Haiti: The Open Wounds


The United States and the Rene Preval government see the private sector as constituting the “spine” of post-earthquake reconstruction. According to a document, Haiti Tomorrow, $9 billion will be put into infrastructure works such as roads and ports to “relaunch” the economy. One of the first roads will lead north from the capital Port-au-Prince to what will be a new township in Cabaret, just the place where Papa Doc Duvalier had thought of constructing his own Brasilia – Duvalier Ville. Experts from the organisation assessing the damage say it amounts to 120% of the GDP, $8 billion, something they have never encountered on this magnitude using the same methodology in the past 35 years.

 

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Women Victims: The earthquake dealt a hard blow to Haitian feminism. Three of its principal figures died on January 12: Myriam Merlet, advisor to the Ministry for Women, Magalie Marcelin of the organisation Kay Fanm, and Anne Marie Coriolan, founder of the organisation SOFA. Women’s conditions were, and are, totally neglected, says Jesi Chancy, feminist activist. The first survey by these organisations found more than 7,000 pregnant women in these camps. Very rarely in the camp committees are there women representatives. Women do not have the privacy even for taking a bath. Not only are there cases of sexual harassment but also trade in sex. Girls and mothers have to trade their body for food or a piece of canvas.

 

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Warnings Ignored: The first thing that documentary maker Arnold Antonin thought of when the earthquake struck was, it’s come: the catastrophe foretold, the warning unheard. In 2004, the geologist Claude Prepetit handed over a technical study to Jean Bertrand Aristride, the then President, warning him that fault lines below Haiti made an earthquake likely between two and ten years. Prepetit had been warning of this risk since 1996. The environmental movements, Moun pu un Aiyti Bel (People for a Beautiful Haiti) and Free Forum, organised a march in July 2009 after a poorly constructed school building collapsed in 2008, killing about 30 students. Their banner read: No to collective suicide.

 

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Crime Nightmare: The flight of some 5,000 dangerous criminals from four prisons in the capital after the earthquake is a “real nightmare”, says Alix Fils Aime, the anti-mafia czar. The four prisons of Puerto Principe emptied of prisoners on the night of January 12. The guards fled and left behind the arms. It wasn’t accidental. Someone ordered the gates to be opened. Among the thousands of fugitive prisoners, says Aime, are 500 truly dangerous men – leaders of kidnap, rape and murder gangs.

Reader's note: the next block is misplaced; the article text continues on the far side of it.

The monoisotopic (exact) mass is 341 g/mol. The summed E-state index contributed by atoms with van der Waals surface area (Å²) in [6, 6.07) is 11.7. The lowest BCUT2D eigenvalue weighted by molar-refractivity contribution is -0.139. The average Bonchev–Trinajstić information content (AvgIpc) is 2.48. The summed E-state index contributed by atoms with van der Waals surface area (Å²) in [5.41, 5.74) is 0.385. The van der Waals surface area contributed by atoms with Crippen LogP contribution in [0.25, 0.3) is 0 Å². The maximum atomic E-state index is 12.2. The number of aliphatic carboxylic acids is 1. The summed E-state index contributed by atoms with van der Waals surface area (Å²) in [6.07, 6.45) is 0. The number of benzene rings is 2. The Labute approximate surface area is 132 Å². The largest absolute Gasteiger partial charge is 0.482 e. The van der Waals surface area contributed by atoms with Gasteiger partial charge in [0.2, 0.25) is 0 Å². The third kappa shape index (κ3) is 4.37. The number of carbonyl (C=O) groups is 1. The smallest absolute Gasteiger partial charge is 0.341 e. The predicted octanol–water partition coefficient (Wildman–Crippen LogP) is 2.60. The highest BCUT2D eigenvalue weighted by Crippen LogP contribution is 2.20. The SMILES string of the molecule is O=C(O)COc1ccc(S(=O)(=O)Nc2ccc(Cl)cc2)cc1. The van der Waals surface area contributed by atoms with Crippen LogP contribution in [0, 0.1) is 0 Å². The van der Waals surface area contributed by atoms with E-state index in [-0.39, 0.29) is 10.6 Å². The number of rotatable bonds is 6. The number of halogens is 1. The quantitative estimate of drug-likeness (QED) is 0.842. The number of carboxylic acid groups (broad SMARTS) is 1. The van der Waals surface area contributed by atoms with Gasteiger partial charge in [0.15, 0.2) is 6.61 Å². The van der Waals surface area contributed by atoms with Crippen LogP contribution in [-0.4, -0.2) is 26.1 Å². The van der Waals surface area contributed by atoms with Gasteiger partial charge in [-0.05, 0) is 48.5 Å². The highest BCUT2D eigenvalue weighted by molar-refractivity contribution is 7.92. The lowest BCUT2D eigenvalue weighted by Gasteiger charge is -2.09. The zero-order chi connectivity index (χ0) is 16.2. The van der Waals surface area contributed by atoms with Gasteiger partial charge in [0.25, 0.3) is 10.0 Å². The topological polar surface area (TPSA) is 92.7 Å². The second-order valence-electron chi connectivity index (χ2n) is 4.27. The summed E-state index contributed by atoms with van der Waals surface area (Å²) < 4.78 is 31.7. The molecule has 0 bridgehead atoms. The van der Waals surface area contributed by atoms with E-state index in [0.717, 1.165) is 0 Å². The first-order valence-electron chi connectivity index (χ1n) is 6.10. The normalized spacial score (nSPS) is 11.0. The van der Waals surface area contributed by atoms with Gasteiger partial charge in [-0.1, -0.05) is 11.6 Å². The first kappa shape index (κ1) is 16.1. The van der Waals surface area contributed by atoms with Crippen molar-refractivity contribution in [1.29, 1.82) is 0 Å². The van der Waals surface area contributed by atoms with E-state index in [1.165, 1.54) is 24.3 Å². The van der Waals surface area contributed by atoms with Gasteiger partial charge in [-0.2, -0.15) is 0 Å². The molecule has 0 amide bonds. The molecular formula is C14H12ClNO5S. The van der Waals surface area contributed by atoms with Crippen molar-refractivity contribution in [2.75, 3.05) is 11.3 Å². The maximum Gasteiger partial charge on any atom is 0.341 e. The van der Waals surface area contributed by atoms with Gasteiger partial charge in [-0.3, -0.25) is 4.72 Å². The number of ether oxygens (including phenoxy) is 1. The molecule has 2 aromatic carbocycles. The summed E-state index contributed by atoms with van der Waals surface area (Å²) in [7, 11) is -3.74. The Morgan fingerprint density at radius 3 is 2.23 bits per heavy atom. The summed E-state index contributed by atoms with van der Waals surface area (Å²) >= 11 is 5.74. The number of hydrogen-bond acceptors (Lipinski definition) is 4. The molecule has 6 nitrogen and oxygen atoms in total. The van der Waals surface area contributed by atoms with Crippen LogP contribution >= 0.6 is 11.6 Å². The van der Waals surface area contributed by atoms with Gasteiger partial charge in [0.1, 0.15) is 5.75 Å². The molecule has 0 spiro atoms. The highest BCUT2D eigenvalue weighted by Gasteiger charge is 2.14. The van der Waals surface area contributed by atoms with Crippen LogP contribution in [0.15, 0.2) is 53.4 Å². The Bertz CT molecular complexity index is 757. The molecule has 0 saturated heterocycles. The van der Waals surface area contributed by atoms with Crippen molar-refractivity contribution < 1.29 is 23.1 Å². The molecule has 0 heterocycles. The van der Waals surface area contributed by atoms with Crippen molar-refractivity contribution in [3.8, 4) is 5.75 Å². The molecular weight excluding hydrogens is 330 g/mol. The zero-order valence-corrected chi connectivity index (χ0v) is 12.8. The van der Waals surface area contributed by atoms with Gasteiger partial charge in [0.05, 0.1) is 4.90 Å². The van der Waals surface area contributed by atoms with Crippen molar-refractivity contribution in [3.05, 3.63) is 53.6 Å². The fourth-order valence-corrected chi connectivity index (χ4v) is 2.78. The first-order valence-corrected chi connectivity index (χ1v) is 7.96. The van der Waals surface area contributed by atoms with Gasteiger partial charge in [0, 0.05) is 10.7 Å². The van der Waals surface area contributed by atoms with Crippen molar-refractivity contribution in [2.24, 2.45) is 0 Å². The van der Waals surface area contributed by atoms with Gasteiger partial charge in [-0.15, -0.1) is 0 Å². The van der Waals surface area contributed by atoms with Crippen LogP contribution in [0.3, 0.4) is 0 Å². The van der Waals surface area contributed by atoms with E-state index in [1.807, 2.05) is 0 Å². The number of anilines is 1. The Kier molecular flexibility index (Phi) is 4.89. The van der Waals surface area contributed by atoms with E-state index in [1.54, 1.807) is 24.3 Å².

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Homeless: In the 34 seconds that the earthquake lasted, 313,000 houses collapsed. Half of them were completely destroyed and the rest could be repaired, leaving 15% of the urban population homeless. Among these were those on the top of the hills surrounding Port-au-Prince, exquisite homes with terraces and swimming pools and with a view of Gonave Bay, and shanties on the slopes built in the past three decades.

 

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Forgotten Ones: The newly disabled, whose numbers have risen drastically, run the risk of the becoming the “forgotten ones” of the earthquake, the United Nations has warned. Take the case of Marie Michelle, 16-years-old, homeless and living in a hospital courtyard with her surviving siblings, attended to by the Cuban health brigade and visited twice a week by a psychologist. She was studying in a room when the earthquake struck. She wanted to run but was paralysed with fear, watching the walls dance. She was stuck in a heap of rubble for 25 hours, rescued, brought to hospital and had to have her right leg amputated. It is estimated that there have been between two and four thousand major amputations.

 

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Evangelist Invasion: It’s market day at Kenscoff, a mountain village half an hour from the capital and the pastor Joe sets up state-of-the-art audio and video equipment for his evangelical show. Thousands of such missionaries from New York, Boston, Tampa and Miami are at work in Haiti. Anthropologist and Voodoo priest Rachelle Beauvoir-Dominique says these sects have been at work for decades with help from USAID. Her father Max Beauvoir, Voodoo head priest in Haiti, says if the evangelists want war, they will have war. Recently Baptists attacked a voodoo ceremony in remembrance of the dead, says Rachelle. Voodoo has been under attack since the very beginning, she says, from the days of Toussaint Louverture. Initially, the 19th-century French missionaries were tolerant, themselves product of the French revolution, but a new and aggressive group from Breton was sent in the middle of the century after a pact with the Vatican and they attacked Voodoo temples. The religion was banned during the U.S. occupation from 1915-34. In 1942, a million Haitians were forcibly converted to Catholicism and after the end of the Duvalier regime, when a distorted form of Voodoo was used to oppress the people, the religion came under attack again from the military and the Catholic Church. Then came the evangelical offensive.

 

[Translator’s Note: This article paraphrases several reports recently published in the Mexico City daily, La Jornada, and is, therefore, not a literal translation though it is broadly faithful to the original pieces. – Supriyo Chatterjee]

 

More Latin America reports at Meeting Point

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